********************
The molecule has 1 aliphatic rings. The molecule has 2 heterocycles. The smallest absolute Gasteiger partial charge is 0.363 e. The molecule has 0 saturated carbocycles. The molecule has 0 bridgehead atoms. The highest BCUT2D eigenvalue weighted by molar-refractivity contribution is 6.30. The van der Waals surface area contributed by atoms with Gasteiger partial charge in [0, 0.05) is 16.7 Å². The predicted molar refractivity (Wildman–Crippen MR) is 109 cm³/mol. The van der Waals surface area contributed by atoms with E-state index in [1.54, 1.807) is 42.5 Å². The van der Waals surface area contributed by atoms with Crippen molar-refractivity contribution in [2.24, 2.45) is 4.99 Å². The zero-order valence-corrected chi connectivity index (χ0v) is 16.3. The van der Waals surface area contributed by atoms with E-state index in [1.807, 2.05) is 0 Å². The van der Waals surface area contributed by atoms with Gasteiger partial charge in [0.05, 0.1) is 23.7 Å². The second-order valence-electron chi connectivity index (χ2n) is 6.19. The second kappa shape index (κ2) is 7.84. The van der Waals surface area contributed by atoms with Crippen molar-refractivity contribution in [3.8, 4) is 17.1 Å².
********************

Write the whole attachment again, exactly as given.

The molecule has 1 aliphatic rings. The molecule has 2 heterocycles. The smallest absolute Gasteiger partial charge is 0.363 e. The molecule has 0 saturated carbocycles. The molecule has 0 bridgehead atoms. The highest BCUT2D eigenvalue weighted by molar-refractivity contribution is 6.30. The van der Waals surface area contributed by atoms with Gasteiger partial charge in [0, 0.05) is 16.7 Å². The predicted molar refractivity (Wildman–Crippen MR) is 109 cm³/mol. The van der Waals surface area contributed by atoms with E-state index in [1.54, 1.807) is 42.5 Å². The van der Waals surface area contributed by atoms with Crippen molar-refractivity contribution in [2.24, 2.45) is 4.99 Å². The zero-order valence-corrected chi connectivity index (χ0v) is 16.3. The van der Waals surface area contributed by atoms with E-state index in [1.807, 2.05) is 0 Å². The van der Waals surface area contributed by atoms with Gasteiger partial charge in [0.05, 0.1) is 23.7 Å². The second-order valence-electron chi connectivity index (χ2n) is 6.19. The second kappa shape index (κ2) is 7.84. The van der Waals surface area contributed by atoms with Crippen molar-refractivity contribution in [3.8, 4) is 17.1 Å².